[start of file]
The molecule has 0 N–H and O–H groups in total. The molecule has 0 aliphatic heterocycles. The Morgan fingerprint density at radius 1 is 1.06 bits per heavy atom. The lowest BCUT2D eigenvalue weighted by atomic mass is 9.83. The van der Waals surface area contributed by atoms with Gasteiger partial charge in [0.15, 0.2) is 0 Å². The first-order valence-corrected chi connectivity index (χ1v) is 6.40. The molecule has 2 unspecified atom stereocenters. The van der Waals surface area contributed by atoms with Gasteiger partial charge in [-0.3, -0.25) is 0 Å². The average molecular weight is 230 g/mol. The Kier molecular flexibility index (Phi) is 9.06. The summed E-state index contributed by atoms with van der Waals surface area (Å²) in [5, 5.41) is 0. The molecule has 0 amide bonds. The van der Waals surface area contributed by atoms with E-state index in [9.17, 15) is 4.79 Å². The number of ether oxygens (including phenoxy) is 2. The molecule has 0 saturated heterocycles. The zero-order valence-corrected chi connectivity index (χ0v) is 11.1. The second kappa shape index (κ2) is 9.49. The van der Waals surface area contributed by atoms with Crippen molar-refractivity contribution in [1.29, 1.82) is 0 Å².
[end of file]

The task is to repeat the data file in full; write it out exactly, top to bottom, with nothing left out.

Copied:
The molecule has 0 N–H and O–H groups in total. The molecule has 0 aliphatic heterocycles. The Morgan fingerprint density at radius 1 is 1.06 bits per heavy atom. The lowest BCUT2D eigenvalue weighted by atomic mass is 9.83. The van der Waals surface area contributed by atoms with Gasteiger partial charge in [0.15, 0.2) is 0 Å². The first-order valence-corrected chi connectivity index (χ1v) is 6.40. The molecule has 2 unspecified atom stereocenters. The van der Waals surface area contributed by atoms with Gasteiger partial charge in [-0.3, -0.25) is 0 Å². The average molecular weight is 230 g/mol. The Kier molecular flexibility index (Phi) is 9.06. The summed E-state index contributed by atoms with van der Waals surface area (Å²) in [5, 5.41) is 0. The molecule has 0 amide bonds. The van der Waals surface area contributed by atoms with E-state index in [9.17, 15) is 4.79 Å². The number of ether oxygens (including phenoxy) is 2. The molecule has 0 saturated heterocycles. The zero-order valence-corrected chi connectivity index (χ0v) is 11.1. The second kappa shape index (κ2) is 9.49. The van der Waals surface area contributed by atoms with Crippen molar-refractivity contribution in [1.29, 1.82) is 0 Å².